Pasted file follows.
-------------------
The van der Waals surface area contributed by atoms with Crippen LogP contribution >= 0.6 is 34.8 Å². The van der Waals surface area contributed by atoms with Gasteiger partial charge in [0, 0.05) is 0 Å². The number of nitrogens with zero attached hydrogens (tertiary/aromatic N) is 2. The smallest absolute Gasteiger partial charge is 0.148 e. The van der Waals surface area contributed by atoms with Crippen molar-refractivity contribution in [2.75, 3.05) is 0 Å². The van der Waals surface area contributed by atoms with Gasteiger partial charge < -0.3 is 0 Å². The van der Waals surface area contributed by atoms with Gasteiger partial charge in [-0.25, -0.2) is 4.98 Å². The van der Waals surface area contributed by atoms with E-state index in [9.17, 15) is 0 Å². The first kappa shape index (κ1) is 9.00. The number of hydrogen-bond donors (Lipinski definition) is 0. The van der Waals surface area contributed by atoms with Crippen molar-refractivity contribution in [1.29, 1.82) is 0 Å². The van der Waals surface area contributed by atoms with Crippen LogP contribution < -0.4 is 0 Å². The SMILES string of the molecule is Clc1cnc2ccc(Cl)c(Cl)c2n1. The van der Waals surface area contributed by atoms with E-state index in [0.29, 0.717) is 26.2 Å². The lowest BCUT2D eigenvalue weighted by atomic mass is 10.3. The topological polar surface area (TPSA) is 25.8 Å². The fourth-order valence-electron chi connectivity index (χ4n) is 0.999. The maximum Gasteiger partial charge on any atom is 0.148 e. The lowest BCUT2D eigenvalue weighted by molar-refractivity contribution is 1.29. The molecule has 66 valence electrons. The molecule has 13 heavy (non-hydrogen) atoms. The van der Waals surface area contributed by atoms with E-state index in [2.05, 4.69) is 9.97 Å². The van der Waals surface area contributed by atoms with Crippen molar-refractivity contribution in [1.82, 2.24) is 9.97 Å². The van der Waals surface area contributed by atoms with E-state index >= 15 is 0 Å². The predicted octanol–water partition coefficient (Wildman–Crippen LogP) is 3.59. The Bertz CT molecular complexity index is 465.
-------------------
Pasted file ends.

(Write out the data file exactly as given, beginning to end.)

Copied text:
The van der Waals surface area contributed by atoms with Crippen LogP contribution >= 0.6 is 34.8 Å². The van der Waals surface area contributed by atoms with Gasteiger partial charge in [0, 0.05) is 0 Å². The number of nitrogens with zero attached hydrogens (tertiary/aromatic N) is 2. The smallest absolute Gasteiger partial charge is 0.148 e. The van der Waals surface area contributed by atoms with Crippen molar-refractivity contribution in [2.75, 3.05) is 0 Å². The van der Waals surface area contributed by atoms with Gasteiger partial charge < -0.3 is 0 Å². The van der Waals surface area contributed by atoms with Gasteiger partial charge in [-0.25, -0.2) is 4.98 Å². The van der Waals surface area contributed by atoms with E-state index in [9.17, 15) is 0 Å². The first kappa shape index (κ1) is 9.00. The number of hydrogen-bond donors (Lipinski definition) is 0. The van der Waals surface area contributed by atoms with Crippen molar-refractivity contribution in [1.29, 1.82) is 0 Å². The van der Waals surface area contributed by atoms with Crippen LogP contribution < -0.4 is 0 Å². The SMILES string of the molecule is Clc1cnc2ccc(Cl)c(Cl)c2n1. The van der Waals surface area contributed by atoms with E-state index in [0.29, 0.717) is 26.2 Å². The lowest BCUT2D eigenvalue weighted by atomic mass is 10.3. The topological polar surface area (TPSA) is 25.8 Å². The fourth-order valence-electron chi connectivity index (χ4n) is 0.999. The maximum Gasteiger partial charge on any atom is 0.148 e. The lowest BCUT2D eigenvalue weighted by molar-refractivity contribution is 1.29. The molecule has 66 valence electrons. The molecule has 13 heavy (non-hydrogen) atoms. The van der Waals surface area contributed by atoms with E-state index in [2.05, 4.69) is 9.97 Å². The van der Waals surface area contributed by atoms with Crippen molar-refractivity contribution in [1.82, 2.24) is 9.97 Å². The van der Waals surface area contributed by atoms with E-state index >= 15 is 0 Å². The predicted octanol–water partition coefficient (Wildman–Crippen LogP) is 3.59. The Bertz CT molecular complexity index is 465.